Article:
BS: “No accurate subscription data was maintained. In fact, in the days since we’ve relaunched the magazine we’ve heard from dozens of former subscribers who paid for Tribune year after year and received no magazine, despite contact and protestations. Some recent examples of this include a 16-year-old who was bought a subscription for his birthday by his grandparents and received nothing at all, and an elderly woman who had read Tribune for more than forty years but who had received no magazine for five full years of paid subscription.”

MP: “The maintenance of subscriptions, and other management functions, was the responsibility of Owen Oyston’s staff in Blackpool, and the magazine’s editor Chris McLaughlin. The editorial staff — Ian Hernon, George Osgerby and Mike Parker — expressed deep concern on many occasions at editorial conferences about the subs situation and the lack of promotion or marketing, but only McLaughlin attended meetings with Oyston and his team in Blackpool. Mike Parker collected mail from our postal address — a job that was McLaughlin’s responsibility, but which he didn’t do — and passed business and subs correspondence to McLaughlin, who was supposed to forward subscription material to Blackpool. It should be noted that Chris McLaughlin is the only member of Tribune’s former staff that Mr Sunkara has seen fit to re-employ.”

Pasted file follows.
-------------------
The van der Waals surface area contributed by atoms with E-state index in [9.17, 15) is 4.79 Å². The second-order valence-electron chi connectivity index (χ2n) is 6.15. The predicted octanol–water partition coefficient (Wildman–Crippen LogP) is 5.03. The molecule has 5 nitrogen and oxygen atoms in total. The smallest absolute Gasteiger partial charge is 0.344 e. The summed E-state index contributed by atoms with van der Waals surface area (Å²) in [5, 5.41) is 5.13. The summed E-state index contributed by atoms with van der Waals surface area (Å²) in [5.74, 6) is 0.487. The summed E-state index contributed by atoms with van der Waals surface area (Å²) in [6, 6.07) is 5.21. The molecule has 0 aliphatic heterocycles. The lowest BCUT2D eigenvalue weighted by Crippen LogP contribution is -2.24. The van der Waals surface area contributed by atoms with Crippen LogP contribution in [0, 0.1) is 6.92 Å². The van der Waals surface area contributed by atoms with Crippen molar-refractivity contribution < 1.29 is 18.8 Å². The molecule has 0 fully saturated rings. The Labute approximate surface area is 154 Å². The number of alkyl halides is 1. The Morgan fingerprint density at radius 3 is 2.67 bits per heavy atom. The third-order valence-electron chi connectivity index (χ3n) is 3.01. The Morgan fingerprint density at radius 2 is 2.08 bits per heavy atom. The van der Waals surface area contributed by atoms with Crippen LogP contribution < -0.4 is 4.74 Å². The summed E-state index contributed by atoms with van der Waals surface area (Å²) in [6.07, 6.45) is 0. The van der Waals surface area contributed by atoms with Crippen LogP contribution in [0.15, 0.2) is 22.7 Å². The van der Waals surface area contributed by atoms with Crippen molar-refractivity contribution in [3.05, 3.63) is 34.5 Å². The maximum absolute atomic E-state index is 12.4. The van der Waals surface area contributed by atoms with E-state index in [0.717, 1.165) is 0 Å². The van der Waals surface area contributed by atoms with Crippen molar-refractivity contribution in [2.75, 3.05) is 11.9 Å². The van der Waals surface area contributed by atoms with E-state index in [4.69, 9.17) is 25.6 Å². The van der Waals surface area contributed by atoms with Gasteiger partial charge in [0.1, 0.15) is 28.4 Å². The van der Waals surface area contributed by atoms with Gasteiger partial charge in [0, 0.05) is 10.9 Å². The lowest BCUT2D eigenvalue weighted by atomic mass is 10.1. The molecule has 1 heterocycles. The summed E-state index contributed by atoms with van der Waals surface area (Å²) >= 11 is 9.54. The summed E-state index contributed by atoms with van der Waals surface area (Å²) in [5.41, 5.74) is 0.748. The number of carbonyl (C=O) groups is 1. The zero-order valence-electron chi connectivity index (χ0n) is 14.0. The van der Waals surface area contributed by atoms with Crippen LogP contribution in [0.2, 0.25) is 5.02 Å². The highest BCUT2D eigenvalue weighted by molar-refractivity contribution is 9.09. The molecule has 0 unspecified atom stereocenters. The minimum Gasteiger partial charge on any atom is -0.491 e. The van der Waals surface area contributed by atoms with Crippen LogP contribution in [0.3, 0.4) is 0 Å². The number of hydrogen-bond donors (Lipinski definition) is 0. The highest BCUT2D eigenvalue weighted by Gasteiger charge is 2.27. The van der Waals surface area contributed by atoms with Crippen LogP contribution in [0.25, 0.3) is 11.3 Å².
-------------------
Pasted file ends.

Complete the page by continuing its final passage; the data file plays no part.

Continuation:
BS: “Clearly, this was a deeply dysfunctional situation. In addition to the above, printers had not been paid and contributors were often ignored when requesting money owed to them for their writing. Tribune’s infrastructure was also in a dire condition. The magazine had launched two Facebook accounts in recent years and lost access to both. Its Twitter account lay dormant for more than a year. Its website was not properly secured and readers would receive warning signs when trying to access content.”